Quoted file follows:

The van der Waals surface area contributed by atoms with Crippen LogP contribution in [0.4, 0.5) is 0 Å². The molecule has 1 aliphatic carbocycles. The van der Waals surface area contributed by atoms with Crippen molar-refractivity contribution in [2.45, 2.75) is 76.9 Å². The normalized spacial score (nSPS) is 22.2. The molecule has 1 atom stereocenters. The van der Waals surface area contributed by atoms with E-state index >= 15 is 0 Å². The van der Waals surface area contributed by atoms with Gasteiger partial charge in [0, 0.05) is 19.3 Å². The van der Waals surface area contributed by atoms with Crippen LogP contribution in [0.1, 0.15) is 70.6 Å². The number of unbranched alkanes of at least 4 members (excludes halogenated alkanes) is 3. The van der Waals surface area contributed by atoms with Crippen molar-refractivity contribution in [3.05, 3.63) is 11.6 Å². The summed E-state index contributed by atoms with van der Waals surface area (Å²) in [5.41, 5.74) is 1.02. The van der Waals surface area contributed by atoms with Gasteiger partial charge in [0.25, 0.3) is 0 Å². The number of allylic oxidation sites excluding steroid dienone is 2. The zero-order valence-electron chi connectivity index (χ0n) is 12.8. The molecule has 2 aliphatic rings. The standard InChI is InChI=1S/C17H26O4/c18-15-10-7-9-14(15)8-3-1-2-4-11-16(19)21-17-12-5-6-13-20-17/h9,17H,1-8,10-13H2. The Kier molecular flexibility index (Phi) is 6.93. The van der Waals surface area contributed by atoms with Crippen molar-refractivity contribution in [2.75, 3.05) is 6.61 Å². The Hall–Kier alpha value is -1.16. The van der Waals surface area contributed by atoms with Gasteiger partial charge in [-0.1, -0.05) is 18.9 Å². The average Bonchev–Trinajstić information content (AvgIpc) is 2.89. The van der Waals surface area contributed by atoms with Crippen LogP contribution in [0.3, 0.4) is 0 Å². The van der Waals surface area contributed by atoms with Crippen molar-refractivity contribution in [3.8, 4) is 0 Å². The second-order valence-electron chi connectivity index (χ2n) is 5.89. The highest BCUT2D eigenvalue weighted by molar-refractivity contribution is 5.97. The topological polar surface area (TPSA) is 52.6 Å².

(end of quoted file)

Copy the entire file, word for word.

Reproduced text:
The van der Waals surface area contributed by atoms with Crippen LogP contribution in [0.4, 0.5) is 0 Å². The molecule has 1 aliphatic carbocycles. The van der Waals surface area contributed by atoms with Crippen molar-refractivity contribution in [2.45, 2.75) is 76.9 Å². The normalized spacial score (nSPS) is 22.2. The molecule has 1 atom stereocenters. The van der Waals surface area contributed by atoms with E-state index >= 15 is 0 Å². The van der Waals surface area contributed by atoms with Gasteiger partial charge in [0, 0.05) is 19.3 Å². The van der Waals surface area contributed by atoms with Crippen LogP contribution in [0.1, 0.15) is 70.6 Å². The number of unbranched alkanes of at least 4 members (excludes halogenated alkanes) is 3. The van der Waals surface area contributed by atoms with Crippen molar-refractivity contribution in [3.05, 3.63) is 11.6 Å². The summed E-state index contributed by atoms with van der Waals surface area (Å²) in [5.41, 5.74) is 1.02. The van der Waals surface area contributed by atoms with Gasteiger partial charge in [0.25, 0.3) is 0 Å². The number of allylic oxidation sites excluding steroid dienone is 2. The zero-order valence-electron chi connectivity index (χ0n) is 12.8. The molecule has 2 aliphatic rings. The standard InChI is InChI=1S/C17H26O4/c18-15-10-7-9-14(15)8-3-1-2-4-11-16(19)21-17-12-5-6-13-20-17/h9,17H,1-8,10-13H2. The Kier molecular flexibility index (Phi) is 6.93. The van der Waals surface area contributed by atoms with Crippen molar-refractivity contribution in [2.75, 3.05) is 6.61 Å². The Hall–Kier alpha value is -1.16. The van der Waals surface area contributed by atoms with Gasteiger partial charge in [-0.1, -0.05) is 18.9 Å². The average Bonchev–Trinajstić information content (AvgIpc) is 2.89. The van der Waals surface area contributed by atoms with Crippen LogP contribution in [0.3, 0.4) is 0 Å². The van der Waals surface area contributed by atoms with Crippen molar-refractivity contribution in [3.8, 4) is 0 Å². The second-order valence-electron chi connectivity index (χ2n) is 5.89. The highest BCUT2D eigenvalue weighted by molar-refractivity contribution is 5.97. The topological polar surface area (TPSA) is 52.6 Å².